Men urged to take diabetes test

07 April 2016 08:31

A traditional GP's diabetes test

A traditional GP's diabetes test

Far fewer men than women are going online to see if they are at risk from developing type-2 diabetes.

Over one million Britons have already taken advantage of Diabetes UK's simple website tool which assesses their risks based on information provided.

The charity says around 33% more women use it than men.

This is even though men are in greater danger of getting the illness.

Hassle-free foreign holidays

Diabetes patients have nothing to worry about if they want to go on holiday abroad.

Tailor-made diabetes-related travel insurance can be offered to suit an individual's requirements.

It can cover medical expenses, including the replacement of damaged or lost medication, as well as 24/7 access to doctors.

How does the tool work?

Being able to assess the probability of getting type-2 diabetes is only a few clicks and minutes away.

Diabetes UK developed the Know Your Risk website questionnaire in conjunction with the University Hospital of Leicester NHS Trust and the University of Leicester.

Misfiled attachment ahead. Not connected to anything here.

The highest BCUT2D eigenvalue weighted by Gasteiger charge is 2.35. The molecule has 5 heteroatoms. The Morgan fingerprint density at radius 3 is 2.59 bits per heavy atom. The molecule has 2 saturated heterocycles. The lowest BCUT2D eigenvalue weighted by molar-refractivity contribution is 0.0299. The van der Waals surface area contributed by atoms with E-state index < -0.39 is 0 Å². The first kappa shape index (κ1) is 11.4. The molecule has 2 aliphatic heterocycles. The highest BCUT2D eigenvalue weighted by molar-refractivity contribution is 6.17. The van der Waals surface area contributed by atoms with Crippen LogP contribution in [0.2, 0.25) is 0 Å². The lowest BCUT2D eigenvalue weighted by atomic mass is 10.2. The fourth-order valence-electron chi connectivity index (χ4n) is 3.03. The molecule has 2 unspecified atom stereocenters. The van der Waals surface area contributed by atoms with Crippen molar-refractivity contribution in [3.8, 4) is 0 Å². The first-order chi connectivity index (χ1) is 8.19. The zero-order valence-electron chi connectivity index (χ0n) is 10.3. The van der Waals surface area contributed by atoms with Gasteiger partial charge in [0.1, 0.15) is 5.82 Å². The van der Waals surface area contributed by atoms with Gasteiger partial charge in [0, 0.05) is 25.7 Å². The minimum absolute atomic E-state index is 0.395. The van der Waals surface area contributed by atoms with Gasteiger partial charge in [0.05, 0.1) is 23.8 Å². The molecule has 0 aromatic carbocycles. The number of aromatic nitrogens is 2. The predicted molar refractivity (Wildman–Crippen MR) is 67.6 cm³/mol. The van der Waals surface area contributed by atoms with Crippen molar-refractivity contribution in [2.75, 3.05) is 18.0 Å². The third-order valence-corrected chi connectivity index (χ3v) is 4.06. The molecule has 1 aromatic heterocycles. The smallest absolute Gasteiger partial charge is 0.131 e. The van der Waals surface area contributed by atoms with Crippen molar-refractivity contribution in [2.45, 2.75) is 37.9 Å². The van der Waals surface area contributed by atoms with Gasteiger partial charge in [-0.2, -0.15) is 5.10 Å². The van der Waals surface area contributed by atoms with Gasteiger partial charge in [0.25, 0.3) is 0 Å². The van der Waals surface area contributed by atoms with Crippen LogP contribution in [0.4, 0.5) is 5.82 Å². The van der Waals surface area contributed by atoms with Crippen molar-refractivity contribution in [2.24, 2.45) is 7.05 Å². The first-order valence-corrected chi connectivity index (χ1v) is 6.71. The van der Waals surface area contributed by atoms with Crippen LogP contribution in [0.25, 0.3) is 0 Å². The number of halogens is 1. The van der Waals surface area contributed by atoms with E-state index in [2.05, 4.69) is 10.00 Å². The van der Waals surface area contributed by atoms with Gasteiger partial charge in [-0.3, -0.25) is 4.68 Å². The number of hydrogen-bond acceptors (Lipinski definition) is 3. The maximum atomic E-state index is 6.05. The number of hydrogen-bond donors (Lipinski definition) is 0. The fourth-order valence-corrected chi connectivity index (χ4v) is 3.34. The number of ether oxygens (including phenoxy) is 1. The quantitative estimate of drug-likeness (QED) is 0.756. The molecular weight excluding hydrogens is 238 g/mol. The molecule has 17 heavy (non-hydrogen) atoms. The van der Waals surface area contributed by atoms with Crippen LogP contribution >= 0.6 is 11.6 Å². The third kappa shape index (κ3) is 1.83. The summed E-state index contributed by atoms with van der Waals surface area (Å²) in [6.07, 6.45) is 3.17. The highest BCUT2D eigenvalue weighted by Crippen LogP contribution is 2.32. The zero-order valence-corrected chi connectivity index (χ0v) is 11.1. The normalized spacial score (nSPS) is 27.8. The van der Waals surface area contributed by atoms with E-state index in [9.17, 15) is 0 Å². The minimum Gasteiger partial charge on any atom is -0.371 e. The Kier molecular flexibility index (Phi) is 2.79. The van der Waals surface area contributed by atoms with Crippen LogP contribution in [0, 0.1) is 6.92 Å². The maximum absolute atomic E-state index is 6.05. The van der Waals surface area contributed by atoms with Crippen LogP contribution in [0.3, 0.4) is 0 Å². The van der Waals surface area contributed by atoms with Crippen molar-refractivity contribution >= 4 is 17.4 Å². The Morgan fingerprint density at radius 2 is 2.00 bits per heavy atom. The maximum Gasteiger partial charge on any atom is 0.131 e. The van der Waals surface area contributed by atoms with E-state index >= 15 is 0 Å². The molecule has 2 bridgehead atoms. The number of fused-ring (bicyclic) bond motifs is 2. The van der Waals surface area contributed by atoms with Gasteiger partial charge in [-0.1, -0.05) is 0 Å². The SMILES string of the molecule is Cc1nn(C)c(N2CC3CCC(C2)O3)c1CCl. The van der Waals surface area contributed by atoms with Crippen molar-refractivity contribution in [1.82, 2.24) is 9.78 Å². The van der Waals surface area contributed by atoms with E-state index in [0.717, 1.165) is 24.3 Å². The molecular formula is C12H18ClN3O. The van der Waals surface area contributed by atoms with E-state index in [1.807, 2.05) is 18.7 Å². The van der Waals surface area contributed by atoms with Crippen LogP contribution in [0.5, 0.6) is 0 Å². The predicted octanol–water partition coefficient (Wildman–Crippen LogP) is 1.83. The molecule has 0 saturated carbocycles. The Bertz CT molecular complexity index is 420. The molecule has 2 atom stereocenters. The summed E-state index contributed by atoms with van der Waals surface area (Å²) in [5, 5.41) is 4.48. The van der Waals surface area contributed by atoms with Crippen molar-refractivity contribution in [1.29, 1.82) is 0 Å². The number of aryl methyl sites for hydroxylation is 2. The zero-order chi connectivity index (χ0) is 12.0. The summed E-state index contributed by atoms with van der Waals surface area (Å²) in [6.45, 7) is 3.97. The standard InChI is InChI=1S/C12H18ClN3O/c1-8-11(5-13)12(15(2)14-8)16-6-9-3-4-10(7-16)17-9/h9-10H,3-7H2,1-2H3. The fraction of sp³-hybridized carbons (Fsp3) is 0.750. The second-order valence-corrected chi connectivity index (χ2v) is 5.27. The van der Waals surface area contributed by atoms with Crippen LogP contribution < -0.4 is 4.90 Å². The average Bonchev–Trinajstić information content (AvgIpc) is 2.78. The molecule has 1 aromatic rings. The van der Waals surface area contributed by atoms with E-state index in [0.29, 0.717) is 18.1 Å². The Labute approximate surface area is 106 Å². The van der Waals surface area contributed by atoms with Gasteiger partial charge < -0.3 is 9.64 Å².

It uses the following key information to weigh-up a person's risk:

• age

• weight

• waist measurements

• ethnicity

• gender

What the expert says

Diabetes UK prevention head Helen Dickens says that 11.9 million Britons face a raised risk of getting the illness.

But she says individuals who know they are in danger can reduce their chances of becoming a diabetic by altering their lifestyle.

Simply changing to healthier diets, keeping a normal weight and doing physical exercise can avoid future related complications, says Ms Dickens.

These include the massive "human price" of strokes, blindness and/or amputations, she adds.

Ms Dickens says research into gender use of the tool has proven "very interesting" with many more women using it than men.

What are you waiting for?

People wishing to check out their type-2 diabetes risks can visit Know Your Risk.

So what happens if someone scores highly on the questionnaire? They should consult their local doctor or nurse and get further testing arranged.

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